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Prevailing New York civil rights plaintiffs get fees - with a caveat.

Addressing certified questions from the Second Circuit, New York's highest court has confirmed that, following U.S. Supreme Court precedent, state courts may award attorney fees to prevailing civil rights plaintiffs who receive only nominal damages when the lawsuit serves a "significant public purpose." (McGrath v. Toys "R" Us, No. 141, 2004 WL 2720092 (N.Y. Nov. 23, 2004).)

In a case involving three New York City transsexuals who sued Toys "R" Us alleging discrimination in a public accommodation, the New York Court of Appeals adopted standards for awarding fees in civil rights cases that the Supreme Court announced in Farrar v. Hobby. (506 U.S. 103 (1992).)

In Farrar, the Supreme Court concluded that a civil rights plaintiff who wins only nominal damages is a "prevailing party," but that the low award "highlights" the plaintiff's "failure to prove an essential element of his claim for monetary relief." In such cases, the Court ruled, "the only reasonable [attorney] fee is usually no fee at all."

Consideration of "the extent of relief, the significance of the legal issue on which the plaintiff prevailed, and the public purpose served" could provide an exception to that rule, Justice Sandra Day O'Connor wrote in a concurring opinion.

The three New York plaintiffs went shopping at a Brooklyn Toys "R" Us store in late 2000. While they were there, they allege, store employees used insulting epithets referring to their gender identity and approached them threateningly with baseball bats.

After the plaintiffs filed a complaint with the New York City Commission on Human Rights, the company offered as a settlement 100 "Geoffrey dollars," coupons for use in its stores. The plaintiffs declined and filed their lawsuit.

A jury found for the plaintiffs in a June 2002 trial but awarded each only $1 in damages. Judge Charles Sifton awarded attorney fees, holding that even under Farrar, "there is no rule that an award of nominal damages will never support a fee award." Sifton held that McGrath had served a public purpose because it was "the first public accommodations case to go to trial under the [New York City] code" and "the first case in which the rights of transsexuals were asserted and vindicated."

Toys "R" Us appealed, arguing that the case was not significant because lower courts had already determined that New York City's Human Rights Law protected transsexuals' rights. Two months before the McGrath trial, the City Council amended the law to explicitly protect transsexuals from discrimination.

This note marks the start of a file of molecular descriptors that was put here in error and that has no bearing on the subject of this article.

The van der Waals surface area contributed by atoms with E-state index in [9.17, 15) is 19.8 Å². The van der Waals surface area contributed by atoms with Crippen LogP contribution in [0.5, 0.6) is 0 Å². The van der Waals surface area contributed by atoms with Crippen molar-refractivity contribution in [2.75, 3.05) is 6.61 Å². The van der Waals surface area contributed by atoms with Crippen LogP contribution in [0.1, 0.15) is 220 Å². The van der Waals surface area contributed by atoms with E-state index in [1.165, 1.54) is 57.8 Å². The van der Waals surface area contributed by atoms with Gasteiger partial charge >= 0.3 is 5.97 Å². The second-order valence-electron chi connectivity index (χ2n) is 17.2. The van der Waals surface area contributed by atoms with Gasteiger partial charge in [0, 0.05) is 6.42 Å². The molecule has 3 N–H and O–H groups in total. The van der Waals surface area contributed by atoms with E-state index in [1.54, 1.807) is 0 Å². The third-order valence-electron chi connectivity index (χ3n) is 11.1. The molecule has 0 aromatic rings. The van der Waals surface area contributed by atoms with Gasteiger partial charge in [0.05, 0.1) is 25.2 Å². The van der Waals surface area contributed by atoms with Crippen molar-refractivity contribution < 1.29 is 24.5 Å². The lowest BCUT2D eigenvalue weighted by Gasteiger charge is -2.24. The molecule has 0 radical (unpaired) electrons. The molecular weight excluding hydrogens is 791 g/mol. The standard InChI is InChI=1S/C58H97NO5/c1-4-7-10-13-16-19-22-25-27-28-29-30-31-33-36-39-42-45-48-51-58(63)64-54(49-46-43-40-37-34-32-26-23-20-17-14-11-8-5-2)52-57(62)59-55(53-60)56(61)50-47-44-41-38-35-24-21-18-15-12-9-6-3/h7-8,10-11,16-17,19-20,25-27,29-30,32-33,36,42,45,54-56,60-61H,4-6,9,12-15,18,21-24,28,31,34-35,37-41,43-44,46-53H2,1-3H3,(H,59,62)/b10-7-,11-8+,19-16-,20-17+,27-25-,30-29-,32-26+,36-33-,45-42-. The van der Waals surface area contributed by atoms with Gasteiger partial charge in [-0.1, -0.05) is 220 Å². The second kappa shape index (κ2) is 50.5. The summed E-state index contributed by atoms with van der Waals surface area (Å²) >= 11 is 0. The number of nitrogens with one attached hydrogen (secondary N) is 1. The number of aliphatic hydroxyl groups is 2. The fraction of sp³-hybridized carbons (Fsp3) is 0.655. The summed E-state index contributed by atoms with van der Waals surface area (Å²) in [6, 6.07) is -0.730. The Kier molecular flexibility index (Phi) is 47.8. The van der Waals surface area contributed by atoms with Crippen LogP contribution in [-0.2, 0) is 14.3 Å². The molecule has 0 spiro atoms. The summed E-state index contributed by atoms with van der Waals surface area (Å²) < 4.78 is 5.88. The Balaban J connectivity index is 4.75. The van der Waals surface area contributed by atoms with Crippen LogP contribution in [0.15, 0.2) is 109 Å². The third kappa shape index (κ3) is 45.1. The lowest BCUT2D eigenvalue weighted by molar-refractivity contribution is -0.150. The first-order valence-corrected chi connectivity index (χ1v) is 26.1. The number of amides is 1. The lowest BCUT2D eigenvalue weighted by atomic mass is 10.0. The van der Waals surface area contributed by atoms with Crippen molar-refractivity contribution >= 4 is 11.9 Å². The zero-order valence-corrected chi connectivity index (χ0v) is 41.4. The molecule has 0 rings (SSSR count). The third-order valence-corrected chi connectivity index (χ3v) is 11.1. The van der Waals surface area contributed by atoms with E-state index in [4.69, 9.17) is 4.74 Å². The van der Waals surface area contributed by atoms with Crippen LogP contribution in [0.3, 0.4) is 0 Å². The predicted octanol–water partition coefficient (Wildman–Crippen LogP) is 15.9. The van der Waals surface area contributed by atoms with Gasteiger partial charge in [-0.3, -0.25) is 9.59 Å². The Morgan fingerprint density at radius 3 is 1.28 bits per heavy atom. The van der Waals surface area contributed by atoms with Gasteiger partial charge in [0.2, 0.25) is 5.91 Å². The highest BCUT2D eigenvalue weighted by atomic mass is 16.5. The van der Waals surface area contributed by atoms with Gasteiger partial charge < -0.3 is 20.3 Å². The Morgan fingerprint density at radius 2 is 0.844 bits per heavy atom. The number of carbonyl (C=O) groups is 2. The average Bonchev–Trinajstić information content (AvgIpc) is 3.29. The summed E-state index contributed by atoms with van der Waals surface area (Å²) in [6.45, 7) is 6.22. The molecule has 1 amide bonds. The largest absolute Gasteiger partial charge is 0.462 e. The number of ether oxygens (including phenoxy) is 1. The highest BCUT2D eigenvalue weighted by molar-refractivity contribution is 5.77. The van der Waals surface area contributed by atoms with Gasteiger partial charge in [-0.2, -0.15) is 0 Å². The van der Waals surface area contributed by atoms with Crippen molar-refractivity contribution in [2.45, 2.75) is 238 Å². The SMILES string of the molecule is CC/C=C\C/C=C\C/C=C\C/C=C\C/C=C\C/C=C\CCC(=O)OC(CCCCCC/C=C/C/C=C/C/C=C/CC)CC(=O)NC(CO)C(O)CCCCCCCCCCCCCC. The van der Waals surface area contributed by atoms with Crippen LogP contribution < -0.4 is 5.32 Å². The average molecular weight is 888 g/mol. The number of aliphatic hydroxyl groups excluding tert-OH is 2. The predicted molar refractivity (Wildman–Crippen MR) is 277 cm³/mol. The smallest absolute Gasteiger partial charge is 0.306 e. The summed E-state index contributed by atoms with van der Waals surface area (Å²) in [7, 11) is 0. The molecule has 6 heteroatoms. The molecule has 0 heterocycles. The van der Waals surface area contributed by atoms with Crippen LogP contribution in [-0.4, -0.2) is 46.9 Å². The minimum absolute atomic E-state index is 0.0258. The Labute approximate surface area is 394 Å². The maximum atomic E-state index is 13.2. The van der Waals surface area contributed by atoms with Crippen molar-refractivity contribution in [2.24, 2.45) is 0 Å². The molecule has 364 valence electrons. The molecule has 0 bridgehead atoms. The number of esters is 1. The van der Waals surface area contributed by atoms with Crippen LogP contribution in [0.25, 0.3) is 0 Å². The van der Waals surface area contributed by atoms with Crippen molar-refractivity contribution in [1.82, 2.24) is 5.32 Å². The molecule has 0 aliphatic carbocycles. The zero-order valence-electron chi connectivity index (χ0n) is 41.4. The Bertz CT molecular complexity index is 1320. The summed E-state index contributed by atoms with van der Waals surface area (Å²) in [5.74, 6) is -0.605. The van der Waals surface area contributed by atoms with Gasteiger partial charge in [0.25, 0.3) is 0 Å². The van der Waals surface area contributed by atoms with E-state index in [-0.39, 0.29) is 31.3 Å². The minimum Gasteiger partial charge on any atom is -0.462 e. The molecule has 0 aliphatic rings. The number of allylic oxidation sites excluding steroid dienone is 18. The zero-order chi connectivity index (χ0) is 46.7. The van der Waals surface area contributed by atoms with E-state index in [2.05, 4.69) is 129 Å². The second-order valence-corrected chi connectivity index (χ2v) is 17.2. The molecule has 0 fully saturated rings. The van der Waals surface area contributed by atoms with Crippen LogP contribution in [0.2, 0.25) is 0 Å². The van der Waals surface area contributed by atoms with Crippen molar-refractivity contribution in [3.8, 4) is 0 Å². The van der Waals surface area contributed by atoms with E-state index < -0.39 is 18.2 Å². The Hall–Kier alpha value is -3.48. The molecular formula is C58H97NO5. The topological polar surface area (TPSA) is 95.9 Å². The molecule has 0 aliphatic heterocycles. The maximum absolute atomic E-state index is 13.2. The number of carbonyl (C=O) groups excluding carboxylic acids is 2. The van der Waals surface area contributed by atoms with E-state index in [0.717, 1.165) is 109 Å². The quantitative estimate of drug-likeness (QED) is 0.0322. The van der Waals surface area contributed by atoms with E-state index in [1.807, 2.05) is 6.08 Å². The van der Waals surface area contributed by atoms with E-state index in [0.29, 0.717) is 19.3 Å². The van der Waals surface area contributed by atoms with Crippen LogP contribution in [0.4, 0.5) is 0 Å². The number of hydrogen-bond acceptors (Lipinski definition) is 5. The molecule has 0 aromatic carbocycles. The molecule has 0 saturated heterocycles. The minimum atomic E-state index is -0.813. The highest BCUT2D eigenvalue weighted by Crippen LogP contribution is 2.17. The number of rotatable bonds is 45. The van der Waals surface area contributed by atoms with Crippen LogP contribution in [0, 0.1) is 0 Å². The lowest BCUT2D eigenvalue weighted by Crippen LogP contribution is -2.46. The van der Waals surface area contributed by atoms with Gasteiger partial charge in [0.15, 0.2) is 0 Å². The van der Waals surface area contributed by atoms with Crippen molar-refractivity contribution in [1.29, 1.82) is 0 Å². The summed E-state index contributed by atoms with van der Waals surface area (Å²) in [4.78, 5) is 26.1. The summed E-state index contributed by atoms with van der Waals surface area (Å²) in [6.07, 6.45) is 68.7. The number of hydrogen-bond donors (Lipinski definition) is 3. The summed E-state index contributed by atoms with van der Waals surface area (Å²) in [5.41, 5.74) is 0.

Noting that "the parties sharply dispute whether plaintiffs' suit satisfies [the] 'groundbreaking' exception to Farrar," the Second Circuit certified questions to the New York Court of Appeals. It asked whether New York applies the Farrar standard and, if so, whether the plaintiffs were entitled to fees even though lower courts had previously recognized that city law prohibits discrimination against transsexuals.

Answering in the "affirmative, the New York high court held that the approach to attorney fees under New York City's code is essentially the same as the federal approach. But "we cannot conclude that a judgment in Favor of a historically unrecognized group can never serve an important public purpose," Judge Victoria Graffeo wrote for the court.

"Given the uncertain state of the law at the time this action was commenced, and the fact that the breadth of the code was not clarified until shortly before trial, many city residents might have been unaware at the time of the verdict that discrimination against transsexuals was prohibited," Graffeo wrote. "We are therefore unpersuaded that the fact that a few lower courts had interpreted the code as covering trans-sexuals rendered plaintiffs' verdict--the first of its kind--insignificant as a matter of law."

Although the ruling is in his clients' favor, New York City lawyer Thomas Shanahan views it with some trepidation because it creates a bright-line rule for awarding attorney fees.

"McGrath will likely have a chilling effect on civil rights plaintiffs and their counsel, because unless you can guarantee damages--and there is no guarantee, we all know that--it's likely they're not going to bring cases to remedy violations of civil rights," Shanahan said.
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Author:Jablow, Valerie
Date:Feb 1, 2005
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